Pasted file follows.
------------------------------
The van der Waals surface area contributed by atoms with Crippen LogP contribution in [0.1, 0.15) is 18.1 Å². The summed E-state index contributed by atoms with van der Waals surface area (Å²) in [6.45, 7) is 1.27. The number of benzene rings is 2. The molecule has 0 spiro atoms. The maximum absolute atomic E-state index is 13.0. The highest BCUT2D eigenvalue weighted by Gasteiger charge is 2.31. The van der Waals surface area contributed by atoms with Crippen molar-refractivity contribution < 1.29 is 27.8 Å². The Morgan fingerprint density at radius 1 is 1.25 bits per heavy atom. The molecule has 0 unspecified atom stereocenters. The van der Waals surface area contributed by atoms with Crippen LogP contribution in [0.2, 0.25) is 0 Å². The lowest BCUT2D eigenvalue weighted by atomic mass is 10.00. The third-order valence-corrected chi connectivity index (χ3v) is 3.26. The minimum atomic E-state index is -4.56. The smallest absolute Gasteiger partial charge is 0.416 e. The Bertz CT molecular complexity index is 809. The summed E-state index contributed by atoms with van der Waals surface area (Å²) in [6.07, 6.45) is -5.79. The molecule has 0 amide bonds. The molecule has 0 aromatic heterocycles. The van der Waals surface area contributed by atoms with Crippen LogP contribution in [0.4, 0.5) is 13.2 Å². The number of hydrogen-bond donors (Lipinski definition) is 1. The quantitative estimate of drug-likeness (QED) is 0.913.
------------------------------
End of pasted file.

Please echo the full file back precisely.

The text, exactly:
The van der Waals surface area contributed by atoms with Crippen LogP contribution in [0.1, 0.15) is 18.1 Å². The summed E-state index contributed by atoms with van der Waals surface area (Å²) in [6.45, 7) is 1.27. The number of benzene rings is 2. The molecule has 0 spiro atoms. The maximum absolute atomic E-state index is 13.0. The highest BCUT2D eigenvalue weighted by Gasteiger charge is 2.31. The van der Waals surface area contributed by atoms with Crippen molar-refractivity contribution < 1.29 is 27.8 Å². The Morgan fingerprint density at radius 1 is 1.25 bits per heavy atom. The molecule has 0 unspecified atom stereocenters. The van der Waals surface area contributed by atoms with Crippen LogP contribution in [0.2, 0.25) is 0 Å². The lowest BCUT2D eigenvalue weighted by atomic mass is 10.00. The third-order valence-corrected chi connectivity index (χ3v) is 3.26. The minimum atomic E-state index is -4.56. The smallest absolute Gasteiger partial charge is 0.416 e. The Bertz CT molecular complexity index is 809. The summed E-state index contributed by atoms with van der Waals surface area (Å²) in [6.07, 6.45) is -5.79. The molecule has 0 amide bonds. The molecule has 0 aromatic heterocycles. The van der Waals surface area contributed by atoms with Crippen LogP contribution in [0.4, 0.5) is 13.2 Å². The number of hydrogen-bond donors (Lipinski definition) is 1. The quantitative estimate of drug-likeness (QED) is 0.913.